After his tweets linking the mass shooting in Las Vegas to “white male patriarchy” made him the target of alt-right outrage, George Ciccariello-Maher, a professor at our neighbor Drexel University, was forced to cancel his classes. Now he’s the most recent addition to a growing list of left-leaning professors who have been placed on administrative leave after their speech incited conservative fury. According to Ciccariello-Maher himself, this trend is evidence that right-wing media outlets (think Breitbart, The Daily Caller and even Fox News) are the real threat to academic freedom — the right to engage in diverse intellectual ideas — not the often-maligned campus left.
Names like Tommy Curry and Johnny Eric Williams — professors who were placed on leave after their personal comments spurred a conservative backlash — add credence to Ciccariello-Maher’s position. But of course, a right-wing academic might similarly construct their own list of anecdotes to forward the opposite narrative and claim that it’s intolerant leftists who are the most opposed to intellectual liberties. It’s easy to see how the debate would devolve from there.
Arguing over which political perspective is most opposed to academic freedom does little to address the underlying issue: Why are universities so readily succumbing to the public condemnation of their professors? Often, administrators cite safety concerns when online rage is followed by violent threats but those concerns don’t tell the full story. What truly gives power to public outcry is the fear that this negative press will damage the university's brand. Clearly, the commercialization of American universities means that monetary concerns are starting to outweigh intellectual ones.
According to Drexel’s official statement, the decision to place Ciccariello-Maher on administrative leave was made to protect the safety of him and his students, but when put to the test, that reasoning seems flimsy. While it’s true that Ciccariello-Maher has received violent threats, I have trouble believing that they warrant putting him on leave for an extended period of time.
There are other ways that the university could reasonably ensure his safety — such as changing his class location or increasing security — without also inhibiting his ability to teach. And if Drexel’s only concern was security, then why is it that Dakota Peterson, one of Ciccariello-Maher’s students, says that the university never reached out to check on the student’s safety?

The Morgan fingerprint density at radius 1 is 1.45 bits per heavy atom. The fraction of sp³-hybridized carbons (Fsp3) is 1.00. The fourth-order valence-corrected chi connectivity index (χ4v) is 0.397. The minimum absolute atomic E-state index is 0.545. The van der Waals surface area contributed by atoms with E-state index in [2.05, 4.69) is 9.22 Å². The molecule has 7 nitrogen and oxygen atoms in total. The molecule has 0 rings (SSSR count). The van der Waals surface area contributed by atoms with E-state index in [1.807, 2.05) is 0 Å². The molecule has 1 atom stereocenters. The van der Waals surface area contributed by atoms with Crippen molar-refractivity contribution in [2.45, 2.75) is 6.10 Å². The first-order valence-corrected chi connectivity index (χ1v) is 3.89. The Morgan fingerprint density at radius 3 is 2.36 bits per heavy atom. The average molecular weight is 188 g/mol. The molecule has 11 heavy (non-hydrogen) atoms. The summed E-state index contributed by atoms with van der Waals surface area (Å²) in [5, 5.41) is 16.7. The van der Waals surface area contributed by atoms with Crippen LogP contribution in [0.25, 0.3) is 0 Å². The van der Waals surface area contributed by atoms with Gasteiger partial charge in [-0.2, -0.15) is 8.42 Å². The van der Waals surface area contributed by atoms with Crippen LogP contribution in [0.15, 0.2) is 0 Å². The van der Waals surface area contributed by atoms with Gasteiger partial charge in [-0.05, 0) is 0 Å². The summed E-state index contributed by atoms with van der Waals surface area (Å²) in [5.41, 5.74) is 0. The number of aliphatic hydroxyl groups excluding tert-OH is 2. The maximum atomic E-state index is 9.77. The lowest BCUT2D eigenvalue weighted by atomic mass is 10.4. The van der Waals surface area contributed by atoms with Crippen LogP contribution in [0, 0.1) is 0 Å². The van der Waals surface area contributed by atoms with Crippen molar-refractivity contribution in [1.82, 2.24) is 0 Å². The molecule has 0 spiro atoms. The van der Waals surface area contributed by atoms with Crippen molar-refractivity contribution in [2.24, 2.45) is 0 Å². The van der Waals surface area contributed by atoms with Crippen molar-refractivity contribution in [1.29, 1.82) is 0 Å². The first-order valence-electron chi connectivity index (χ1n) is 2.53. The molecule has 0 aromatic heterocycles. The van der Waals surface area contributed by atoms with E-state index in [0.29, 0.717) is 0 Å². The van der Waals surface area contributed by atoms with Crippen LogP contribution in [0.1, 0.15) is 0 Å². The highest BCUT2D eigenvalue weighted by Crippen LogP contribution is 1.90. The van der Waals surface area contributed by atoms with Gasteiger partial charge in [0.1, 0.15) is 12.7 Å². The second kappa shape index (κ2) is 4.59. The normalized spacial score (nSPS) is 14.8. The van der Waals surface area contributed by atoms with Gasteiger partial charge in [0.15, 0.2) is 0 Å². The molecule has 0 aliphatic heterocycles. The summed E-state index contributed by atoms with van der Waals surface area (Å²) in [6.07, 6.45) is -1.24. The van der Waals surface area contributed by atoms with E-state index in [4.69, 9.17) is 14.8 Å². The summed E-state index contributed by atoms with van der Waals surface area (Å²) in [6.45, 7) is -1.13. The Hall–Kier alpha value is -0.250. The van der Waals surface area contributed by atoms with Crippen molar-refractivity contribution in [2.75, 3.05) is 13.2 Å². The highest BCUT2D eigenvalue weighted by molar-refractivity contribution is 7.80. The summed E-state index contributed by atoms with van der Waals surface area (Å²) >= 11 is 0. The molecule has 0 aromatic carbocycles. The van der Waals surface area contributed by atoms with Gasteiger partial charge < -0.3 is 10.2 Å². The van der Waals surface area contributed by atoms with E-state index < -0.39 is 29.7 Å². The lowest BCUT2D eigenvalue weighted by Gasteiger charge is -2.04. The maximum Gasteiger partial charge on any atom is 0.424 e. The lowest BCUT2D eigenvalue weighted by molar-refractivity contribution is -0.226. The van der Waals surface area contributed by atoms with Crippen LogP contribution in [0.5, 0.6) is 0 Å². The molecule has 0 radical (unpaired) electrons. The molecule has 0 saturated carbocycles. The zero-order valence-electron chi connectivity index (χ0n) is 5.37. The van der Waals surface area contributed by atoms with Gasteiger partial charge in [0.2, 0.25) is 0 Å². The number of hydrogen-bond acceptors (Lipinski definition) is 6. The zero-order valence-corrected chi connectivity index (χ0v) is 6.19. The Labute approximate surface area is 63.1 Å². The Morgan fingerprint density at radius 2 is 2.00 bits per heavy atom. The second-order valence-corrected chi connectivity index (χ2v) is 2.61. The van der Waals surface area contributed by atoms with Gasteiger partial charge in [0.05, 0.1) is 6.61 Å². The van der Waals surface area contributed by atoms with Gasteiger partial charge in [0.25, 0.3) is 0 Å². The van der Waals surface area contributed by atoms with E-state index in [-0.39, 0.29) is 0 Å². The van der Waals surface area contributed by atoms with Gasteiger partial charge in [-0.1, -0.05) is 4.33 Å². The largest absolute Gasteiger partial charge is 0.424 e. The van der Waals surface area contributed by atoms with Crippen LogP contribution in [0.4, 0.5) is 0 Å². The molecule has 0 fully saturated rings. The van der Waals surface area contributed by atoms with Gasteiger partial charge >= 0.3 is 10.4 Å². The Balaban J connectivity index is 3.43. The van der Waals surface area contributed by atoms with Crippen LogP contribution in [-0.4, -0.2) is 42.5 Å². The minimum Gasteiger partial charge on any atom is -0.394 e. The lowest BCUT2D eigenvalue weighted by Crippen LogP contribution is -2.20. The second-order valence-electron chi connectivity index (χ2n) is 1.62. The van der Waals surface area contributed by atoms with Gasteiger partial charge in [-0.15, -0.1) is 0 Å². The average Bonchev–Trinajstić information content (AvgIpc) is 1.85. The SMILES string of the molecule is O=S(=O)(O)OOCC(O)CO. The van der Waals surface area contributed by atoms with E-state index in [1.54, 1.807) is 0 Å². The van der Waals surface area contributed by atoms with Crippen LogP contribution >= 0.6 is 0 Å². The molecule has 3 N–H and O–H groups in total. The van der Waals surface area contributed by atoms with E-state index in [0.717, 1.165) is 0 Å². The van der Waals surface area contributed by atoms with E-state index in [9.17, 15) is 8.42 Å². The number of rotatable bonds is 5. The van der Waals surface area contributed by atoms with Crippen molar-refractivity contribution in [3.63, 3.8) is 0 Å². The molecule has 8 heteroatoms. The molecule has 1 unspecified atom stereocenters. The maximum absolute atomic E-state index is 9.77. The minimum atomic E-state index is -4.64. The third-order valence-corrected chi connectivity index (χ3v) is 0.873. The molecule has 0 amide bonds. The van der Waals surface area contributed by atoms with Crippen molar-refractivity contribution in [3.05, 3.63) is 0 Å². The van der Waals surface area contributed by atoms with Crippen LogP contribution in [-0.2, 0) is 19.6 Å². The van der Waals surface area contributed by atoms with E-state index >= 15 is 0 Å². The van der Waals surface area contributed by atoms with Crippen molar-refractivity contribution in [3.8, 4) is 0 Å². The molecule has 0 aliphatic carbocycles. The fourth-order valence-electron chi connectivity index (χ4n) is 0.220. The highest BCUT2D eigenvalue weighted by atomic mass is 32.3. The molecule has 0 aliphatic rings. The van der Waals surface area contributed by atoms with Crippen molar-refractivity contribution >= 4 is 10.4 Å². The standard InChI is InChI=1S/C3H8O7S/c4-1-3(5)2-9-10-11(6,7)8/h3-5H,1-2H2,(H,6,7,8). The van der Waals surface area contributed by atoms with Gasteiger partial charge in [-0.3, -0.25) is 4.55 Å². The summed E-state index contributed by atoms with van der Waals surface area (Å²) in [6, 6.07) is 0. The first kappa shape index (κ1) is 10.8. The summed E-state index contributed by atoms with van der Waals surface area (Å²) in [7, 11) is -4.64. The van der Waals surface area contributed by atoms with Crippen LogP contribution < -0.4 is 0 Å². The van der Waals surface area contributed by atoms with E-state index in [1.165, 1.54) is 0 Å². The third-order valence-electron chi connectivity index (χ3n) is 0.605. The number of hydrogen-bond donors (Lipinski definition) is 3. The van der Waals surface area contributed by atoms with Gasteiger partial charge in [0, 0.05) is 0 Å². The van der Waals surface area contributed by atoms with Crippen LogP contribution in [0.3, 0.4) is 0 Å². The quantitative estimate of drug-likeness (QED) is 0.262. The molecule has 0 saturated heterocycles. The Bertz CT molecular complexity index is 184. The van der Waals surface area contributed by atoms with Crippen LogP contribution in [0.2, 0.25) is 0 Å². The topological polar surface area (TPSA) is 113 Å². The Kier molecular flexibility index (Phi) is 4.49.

Abridging the academic freedoms of a professor should be a university’s last resort, but Drexel seemed all too willing to make that decision. To understand why, one need look no further than Ciccariello-Maher’s past run-ins with university administrators.
After a Ciccariello-Maher tweet referencing the treatment of a military veteran drew the ire of the conservative media, Drexel University Provost Brian Blake sent a letter to the controversial professor. In it, Blake states that the Faculty Senate will be engaging in a code of conduct investigation against him for this and other provocative tweets.
According to the academic freedom policy of the American Association of University Professors, “a faculty member’s expression of opinion as a citizen cannot constitute grounds for dismissal unless it clearly demonstrates the faculty member’s unfitness for his or her position.” The grievances stated in the letter have little to do with Ciccariello-Maher’s fitness to teach. In fact, they seem to neglect this point entirely.
Instead, Blake spent much of the letter detailing the impact that Ciccariello-Maher’s tweets have had on Drexel as an institution. “Numerous prospective students whom the university has admitted have written to the university stating that they will not attend the university because of your conduct,” Blake wrote. “And at least two potential significant donors to the university have withheld previously promised donations.”
It’s absolutely absurd, if not outright dangerous, to insinuate that Ciccariello-Maher should be punished because wealthy donors disagree with his political perspective. Academic freedom must be ensured for all professors; it’s not something that can be neglected when it becomes too expensive to uphold.
Of course, Drexel isn’t the only institution that places a high value on monetary concerns.
Given that an instructor at Penn was just removed from classes following a provocative tweet, it's become even more important to understand how anger from outside of academia can threaten the freedoms of those within it. Though this situation is slightly different — this tweet implicates conduct in the classroom, not just political opinions — the same dangers are still applicable.
Penn and other universities place a great deal of value on maintaining their brands; let’s make sure that doesn’t come at the cost of their principles.
CAMERON DICHTER is a College senior from Philadelphia, studying English. His email address is email@example.com. “Real Talk” usually appears every other Monday.